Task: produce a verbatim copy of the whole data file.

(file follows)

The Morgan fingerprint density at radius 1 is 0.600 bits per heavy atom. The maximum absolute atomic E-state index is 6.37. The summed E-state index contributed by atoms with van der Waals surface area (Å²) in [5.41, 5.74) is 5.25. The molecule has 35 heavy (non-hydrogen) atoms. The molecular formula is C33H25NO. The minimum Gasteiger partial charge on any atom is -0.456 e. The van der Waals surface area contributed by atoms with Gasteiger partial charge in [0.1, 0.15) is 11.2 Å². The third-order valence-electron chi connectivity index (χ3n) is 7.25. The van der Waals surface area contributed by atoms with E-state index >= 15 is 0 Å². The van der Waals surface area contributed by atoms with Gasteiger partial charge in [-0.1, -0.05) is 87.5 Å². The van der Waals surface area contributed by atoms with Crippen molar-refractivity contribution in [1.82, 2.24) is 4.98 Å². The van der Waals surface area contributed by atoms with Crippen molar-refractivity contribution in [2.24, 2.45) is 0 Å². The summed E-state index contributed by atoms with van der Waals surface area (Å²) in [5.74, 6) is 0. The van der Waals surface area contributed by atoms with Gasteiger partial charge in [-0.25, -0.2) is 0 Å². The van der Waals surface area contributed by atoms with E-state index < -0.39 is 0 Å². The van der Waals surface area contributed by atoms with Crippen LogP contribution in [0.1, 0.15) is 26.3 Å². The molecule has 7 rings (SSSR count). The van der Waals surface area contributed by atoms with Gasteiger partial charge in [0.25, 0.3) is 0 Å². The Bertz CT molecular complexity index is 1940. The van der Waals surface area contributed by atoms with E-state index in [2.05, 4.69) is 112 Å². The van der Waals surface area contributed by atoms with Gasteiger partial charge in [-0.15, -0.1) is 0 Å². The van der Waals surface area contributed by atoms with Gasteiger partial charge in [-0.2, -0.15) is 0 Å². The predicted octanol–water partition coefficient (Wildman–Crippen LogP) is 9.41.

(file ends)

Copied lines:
The Morgan fingerprint density at radius 1 is 0.600 bits per heavy atom. The maximum absolute atomic E-state index is 6.37. The summed E-state index contributed by atoms with van der Waals surface area (Å²) in [5.41, 5.74) is 5.25. The molecule has 35 heavy (non-hydrogen) atoms. The molecular formula is C33H25NO. The minimum Gasteiger partial charge on any atom is -0.456 e. The van der Waals surface area contributed by atoms with Gasteiger partial charge in [0.1, 0.15) is 11.2 Å². The third-order valence-electron chi connectivity index (χ3n) is 7.25. The van der Waals surface area contributed by atoms with E-state index >= 15 is 0 Å². The van der Waals surface area contributed by atoms with Gasteiger partial charge in [-0.1, -0.05) is 87.5 Å². The van der Waals surface area contributed by atoms with Crippen molar-refractivity contribution in [1.82, 2.24) is 4.98 Å². The van der Waals surface area contributed by atoms with Crippen molar-refractivity contribution in [2.24, 2.45) is 0 Å². The summed E-state index contributed by atoms with van der Waals surface area (Å²) in [5.74, 6) is 0. The van der Waals surface area contributed by atoms with Gasteiger partial charge in [-0.25, -0.2) is 0 Å². The van der Waals surface area contributed by atoms with E-state index < -0.39 is 0 Å². The van der Waals surface area contributed by atoms with Crippen LogP contribution in [0.1, 0.15) is 26.3 Å². The molecule has 7 rings (SSSR count). The van der Waals surface area contributed by atoms with Gasteiger partial charge in [0.25, 0.3) is 0 Å². The Bertz CT molecular complexity index is 1940. The van der Waals surface area contributed by atoms with E-state index in [2.05, 4.69) is 112 Å². The van der Waals surface area contributed by atoms with Gasteiger partial charge in [-0.15, -0.1) is 0 Å². The van der Waals surface area contributed by atoms with Gasteiger partial charge in [-0.2, -0.15) is 0 Å². The predicted octanol–water partition coefficient (Wildman–Crippen LogP) is 9.41.